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Tuesday, October 8, 2019

Guest Post: Why Every Bug Out Bag Needs a Woobie

by George Groot
George is a member of our Facebook Group and has written for us before.

What is a “Woobie”?

In the military, a woobie is a standard issue poncho liner, designed to work with a standard poncho to make something like a survival sleeping bag by putting the two together.* By itself it's a quilted camouflage square made from ripstop nylon with a small bit of insulation between the two sides. The edge is reinforced with slightly thicker nylon webbing, and there are sewn-in laces that allow you to tie the woobie to the poncho.

The woobie is beloved by soldiers as it is the most cost-effective item in terms of weight that you can carry to keep from freezing. The old saying “Travel light and freeze at night” is true in the infantry, and the woobie, much like the “snookie cap” (aka watch cap), is something lightweight to keep you from freezing at night.

Just how much do Soldier’s love their woobies? This much:



The woobie is viewed as an essential piece of kit for field exercises by most infantrymen, although it is viewed as a “comfort item” by some leaders who view a two pound woobie as additional weight that would be better spent on water, food, batteries, or ammunition. Having served in Iraq, Afghanistan, and Germany where the winter weather can kill you just as dead as any enemy, I firmly believe that a woobie helps a soldier get better rest in the field. and a soldier who has better rest makes better decisions, is more alert on patrol, and a better teammate to have around. If you have a mission set of unknown duration, you’ll want to pack your woobie, and want your guys to pack theirs.

Getting a Woobie of your Own
Shipping weight for one is two pounds, but they are actually lighter, usually around 22 ounces when dry. Woobies come in a standard milspec size of 62x82 inches, but commercial offerings can be larger or smaller (my personal woobie has an extra 10” of length), so when ordering online make sure you get a woobie that is a size appropriate to you -- although if you don’t know where to begin, the standard milspec dimensions work fine for almost everyone except the super tall (and even for the super tall, a milspec woobie will work for most uses).

If you are looking for the most possible “utility” from woobie camouflage, get the USMC version with MARPAT camouflage on one side and coyote brown on the other. If you're looking for the most absolute value for the money, faded ACU pattern woobies are usually half the price of new ones, and the mottled digital gray actually does okay in winter, sagebrush deserts, alder forests, and against gravel and concrete. OCP, also known as multicam, works well in most natural environments, and the woodland pattern is usually fine for anywhere that has greens and browns to blend into. However, I recommend you purchase clothing that is specific to the area you are in, and not rely on a woobie for concealment.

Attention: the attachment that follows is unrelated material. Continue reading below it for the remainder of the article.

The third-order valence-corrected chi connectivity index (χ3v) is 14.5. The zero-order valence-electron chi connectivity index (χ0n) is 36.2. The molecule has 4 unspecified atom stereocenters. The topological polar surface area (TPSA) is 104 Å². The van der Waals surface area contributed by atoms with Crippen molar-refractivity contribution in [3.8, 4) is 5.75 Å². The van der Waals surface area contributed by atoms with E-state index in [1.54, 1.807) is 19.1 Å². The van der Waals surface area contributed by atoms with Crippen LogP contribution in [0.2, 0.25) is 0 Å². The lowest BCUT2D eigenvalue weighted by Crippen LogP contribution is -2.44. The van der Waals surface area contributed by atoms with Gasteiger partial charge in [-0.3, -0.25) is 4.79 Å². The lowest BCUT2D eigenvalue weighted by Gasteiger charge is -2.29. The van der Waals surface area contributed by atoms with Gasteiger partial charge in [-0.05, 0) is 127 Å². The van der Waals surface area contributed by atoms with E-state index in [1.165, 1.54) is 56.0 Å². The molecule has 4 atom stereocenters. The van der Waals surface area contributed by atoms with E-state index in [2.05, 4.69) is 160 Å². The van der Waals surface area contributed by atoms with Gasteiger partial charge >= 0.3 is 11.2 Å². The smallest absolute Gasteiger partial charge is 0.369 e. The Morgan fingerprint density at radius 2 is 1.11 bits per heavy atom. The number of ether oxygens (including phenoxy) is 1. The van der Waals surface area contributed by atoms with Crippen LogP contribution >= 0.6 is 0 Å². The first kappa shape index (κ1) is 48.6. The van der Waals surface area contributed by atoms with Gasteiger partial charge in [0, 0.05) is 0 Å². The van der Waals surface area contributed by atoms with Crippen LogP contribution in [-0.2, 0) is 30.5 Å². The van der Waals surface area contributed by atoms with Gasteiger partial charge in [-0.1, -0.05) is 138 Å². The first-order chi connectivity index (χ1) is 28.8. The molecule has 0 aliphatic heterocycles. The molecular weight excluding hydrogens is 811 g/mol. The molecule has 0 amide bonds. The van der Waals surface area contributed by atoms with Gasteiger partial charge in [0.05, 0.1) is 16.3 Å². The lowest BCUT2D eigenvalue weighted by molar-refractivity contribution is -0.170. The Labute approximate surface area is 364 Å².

The Many Uses of a Woobie
Much like the towel of The Hitchhiker’s Guide to the Galaxy, the lightweight woobie is an infinitely useful item to have on hand. Here are some of the things you can do with a woobie:
  • Comfort while resting. You can use your woobie as a blanket. You can use your woobie as a pillow. You can use your woobie as a hammock (not recommended, but you can if you have to). You can share woobies so that one person in three can get really good sleep while two provide security.
  • Overhead shelter and concealment. By spraying your woobie with Scotch Guard or other water repelling treatment for camping gear, you can use your woobie as a rain cover. Since they come in camouflage patterns, you can use your woobie to conceal you (if you've picked a pattern that makes sense for your area).
  • Gathering and carrying tool. You can lay your woobie out and shake fruits or nuts from trees to gather. You can use your woobie as a carrying implement by rolling stuff in it and tying the ends together and slinging it over your shoulder and across your body.
  • First aid. You can use your woobie and two long sticks to make an impromptu field litter to transport a casualty. You can cut a woobie into strips for splinting a broken limb. You can fold a woobie into a sling to support and immobilize an injured arm.
  • Cold weather garment (see pictures at end of article). By tying the loop ties together you can make an impromptu uniform liner that covers your arms and torso down into your groin and upper thigh area. (When wearing standard Army fatigues you’ll look “puffy” with your woobie stuffed in your uniform jacket and pants, but you’ll be warmer than the guys who are hanging about in a wet uniform.) Simply slide your fingers through the tied string, and put your uniform jacket on, then stuff the extra poncho liner into your pants, adjusting the poncho liner so that it covers your arms, armpits, torso, groin, and upper thighs. This will help you not die of exposure when halted for a long time.